New Deal for Consumers: adoption of new directive to strengthen consumer protection

With the imminent adoption of the European directive on better enforcement and modernization of EU consumer protection rules (also known as the “Omnibus Directive”), COFACE Families Europe takes this opportunity to revisit some of the most important points it has raised during the consultation process. The Omnibus Directive is set to revise/amend the current Consumer Rights Directive, in order to adapt it to latest developments in digitalisation, and the challenges that emerged since its initial adoption. COFACE-Families Europe is a part of the Expert Group of the European Commission and has actively participated in the review process.

Among the welcomed amendments present in the Omnibus Directive, reflecting COFACE-Families Europe’s input, we find:

  • The importance given to interoperability as a principle.
  • Legal guarantees for digital content and services.
  • Hidden advertising and the requirement for making advertising more transparent.
  • The extension of the Directive to cover services where the client provides data in exchange for a service/good.

It is too early, however, to celebrate since many of these provisions are highly general and principle based, which means that the transposition and enforcement process will be as important if not more than what is included in the final text. For instance, there is no indication as to how consumers will be compensated in case some of these services fail to deliver quality service. For instance, in a contract between a consumer and a company, for instance, between a consumer and Netflix, the price that the consumer pays cannot be unilaterally changed, unless there is some justification for this, or is explicitly allowed in the contract (provided it is not an abusive clause or unfair commercial practice). However, in many cases, exposure to advertising can be increased gradually, without the need to notify the consumer. COFACE-Families Europe has proposed to develop some kind of indicator which would allow consumers to compare how much advertising there is on the services they use, and compare it with other services. For instance, on average, how long are prescreening videos for 1 hour of video content? How many “posts” out of a 100 are advertising? And being able to compare the evolution of the prevalence of advertising over time.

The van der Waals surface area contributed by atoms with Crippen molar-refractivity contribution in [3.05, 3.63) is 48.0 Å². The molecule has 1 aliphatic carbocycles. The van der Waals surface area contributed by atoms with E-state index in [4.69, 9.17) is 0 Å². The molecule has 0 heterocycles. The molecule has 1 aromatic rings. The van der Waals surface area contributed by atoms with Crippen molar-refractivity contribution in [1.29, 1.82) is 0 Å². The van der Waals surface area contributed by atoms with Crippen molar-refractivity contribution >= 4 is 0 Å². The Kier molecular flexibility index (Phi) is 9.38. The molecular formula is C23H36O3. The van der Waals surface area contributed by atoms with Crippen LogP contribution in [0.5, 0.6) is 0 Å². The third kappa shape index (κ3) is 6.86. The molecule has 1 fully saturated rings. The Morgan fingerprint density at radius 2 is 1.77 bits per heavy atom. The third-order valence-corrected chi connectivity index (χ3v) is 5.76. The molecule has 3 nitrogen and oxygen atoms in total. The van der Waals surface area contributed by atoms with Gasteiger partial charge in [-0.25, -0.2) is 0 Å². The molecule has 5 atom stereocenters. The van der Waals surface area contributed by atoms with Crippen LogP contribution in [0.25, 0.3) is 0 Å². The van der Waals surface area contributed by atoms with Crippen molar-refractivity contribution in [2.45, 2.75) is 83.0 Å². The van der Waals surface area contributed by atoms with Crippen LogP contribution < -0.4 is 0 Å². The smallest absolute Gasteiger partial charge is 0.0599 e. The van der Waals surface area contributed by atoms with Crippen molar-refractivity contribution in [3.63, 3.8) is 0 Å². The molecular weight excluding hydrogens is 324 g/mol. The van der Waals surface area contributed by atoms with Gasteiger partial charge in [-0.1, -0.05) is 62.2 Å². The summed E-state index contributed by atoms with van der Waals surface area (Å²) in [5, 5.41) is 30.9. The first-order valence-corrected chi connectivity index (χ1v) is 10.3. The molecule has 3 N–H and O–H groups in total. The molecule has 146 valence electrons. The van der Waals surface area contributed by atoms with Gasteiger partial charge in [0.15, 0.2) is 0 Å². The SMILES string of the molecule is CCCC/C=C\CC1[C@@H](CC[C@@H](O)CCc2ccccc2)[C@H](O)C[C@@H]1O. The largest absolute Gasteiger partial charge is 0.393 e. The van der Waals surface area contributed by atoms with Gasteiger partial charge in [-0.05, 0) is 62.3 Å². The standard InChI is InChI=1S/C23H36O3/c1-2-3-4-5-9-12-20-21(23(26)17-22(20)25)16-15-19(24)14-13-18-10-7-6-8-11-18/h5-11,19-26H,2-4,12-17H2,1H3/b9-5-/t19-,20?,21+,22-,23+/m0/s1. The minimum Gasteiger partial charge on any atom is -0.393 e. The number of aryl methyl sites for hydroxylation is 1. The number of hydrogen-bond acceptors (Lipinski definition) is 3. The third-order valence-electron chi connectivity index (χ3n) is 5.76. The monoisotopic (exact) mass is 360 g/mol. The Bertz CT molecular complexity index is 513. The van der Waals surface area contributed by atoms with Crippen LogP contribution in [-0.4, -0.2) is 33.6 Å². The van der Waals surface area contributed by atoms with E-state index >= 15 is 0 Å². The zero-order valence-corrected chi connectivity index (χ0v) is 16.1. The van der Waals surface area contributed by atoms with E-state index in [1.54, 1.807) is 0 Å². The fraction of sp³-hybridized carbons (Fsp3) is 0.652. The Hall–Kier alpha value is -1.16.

On other topics, COFACE Families Europe regrets that the Omnibus Directive does not go far enough.

On personalized prices: while we are happy that consumers will need to be notified about the fact that a certain price was personalized, two additional measures are lacking. First, there is no provision that gives a user the right to be displayed a price which is “neutral”, or which does not take into account his/her personal data. Information is not enough. Furthermore, this transparency requirement does not cover dynamic pricing or real-time pricing which is adjusted based on other data but not personal data from the consumer. Dynamic pricing techniques have shown that algorithms can quickly adjust their prices with the effect of creating a collusion to keep prices high and “game” the market. This is a serious issue and needs to be addressed.

On consumer reviews: we welcome the increased scrutiny of consumer review quality. It is becoming an essential tool to identify scams. For instance, there are more and more advertising on Facebook and other social networks for very nicely presented goods, at record prices, but they turn out to be scams. Basically, fake companies which promote fake or very low quality goods, and count on the “lag” between virality and consumer impulsive buying and the identification of them as being a scam to make thousands of euro and then disappear. Examples here.

There are many other examples of such goods, like customized clothing based on your personal data which is very effective in luring the consumer into buying impulsively. In essence, while the Directive helps with quality reviews, solving the issue of “flash scams” that appear and disappear very quickly and go viral through social networks is an emerging issue that will need to be tackled in the future.

For more information, see the final agreed text of the draft Directive:

A quick overview of the draft Directive is available via ‘factsheet’:

Contact: Martin Schmalzried

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